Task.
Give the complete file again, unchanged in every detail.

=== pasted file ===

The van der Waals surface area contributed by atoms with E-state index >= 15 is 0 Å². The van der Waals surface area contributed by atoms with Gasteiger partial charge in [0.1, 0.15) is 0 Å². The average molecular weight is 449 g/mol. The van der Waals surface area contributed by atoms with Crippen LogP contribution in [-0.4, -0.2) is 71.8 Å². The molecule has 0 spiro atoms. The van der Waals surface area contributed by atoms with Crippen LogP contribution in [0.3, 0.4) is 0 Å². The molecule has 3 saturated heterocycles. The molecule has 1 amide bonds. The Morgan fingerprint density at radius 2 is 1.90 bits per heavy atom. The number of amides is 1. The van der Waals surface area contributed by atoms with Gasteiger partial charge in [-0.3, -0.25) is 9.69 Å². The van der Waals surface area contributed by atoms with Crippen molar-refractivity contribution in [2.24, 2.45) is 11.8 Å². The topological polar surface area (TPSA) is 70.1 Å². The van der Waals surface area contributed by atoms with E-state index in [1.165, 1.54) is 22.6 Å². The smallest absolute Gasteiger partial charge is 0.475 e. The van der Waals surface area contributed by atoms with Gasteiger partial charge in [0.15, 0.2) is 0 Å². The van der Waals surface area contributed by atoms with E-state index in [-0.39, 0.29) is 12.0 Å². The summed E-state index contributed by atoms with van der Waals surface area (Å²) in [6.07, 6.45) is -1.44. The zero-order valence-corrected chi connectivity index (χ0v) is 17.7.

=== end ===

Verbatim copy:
The van der Waals surface area contributed by atoms with E-state index >= 15 is 0 Å². The van der Waals surface area contributed by atoms with Gasteiger partial charge in [0.1, 0.15) is 0 Å². The average molecular weight is 449 g/mol. The van der Waals surface area contributed by atoms with Crippen LogP contribution in [-0.4, -0.2) is 71.8 Å². The molecule has 0 spiro atoms. The van der Waals surface area contributed by atoms with Crippen LogP contribution in [0.3, 0.4) is 0 Å². The molecule has 3 saturated heterocycles. The molecule has 1 amide bonds. The Morgan fingerprint density at radius 2 is 1.90 bits per heavy atom. The number of amides is 1. The van der Waals surface area contributed by atoms with Gasteiger partial charge in [-0.3, -0.25) is 9.69 Å². The van der Waals surface area contributed by atoms with Crippen molar-refractivity contribution in [2.24, 2.45) is 11.8 Å². The topological polar surface area (TPSA) is 70.1 Å². The van der Waals surface area contributed by atoms with E-state index in [1.165, 1.54) is 22.6 Å². The smallest absolute Gasteiger partial charge is 0.475 e. The van der Waals surface area contributed by atoms with Gasteiger partial charge in [0.15, 0.2) is 0 Å². The van der Waals surface area contributed by atoms with E-state index in [-0.39, 0.29) is 12.0 Å². The summed E-state index contributed by atoms with van der Waals surface area (Å²) in [6.07, 6.45) is -1.44. The zero-order valence-corrected chi connectivity index (χ0v) is 17.7.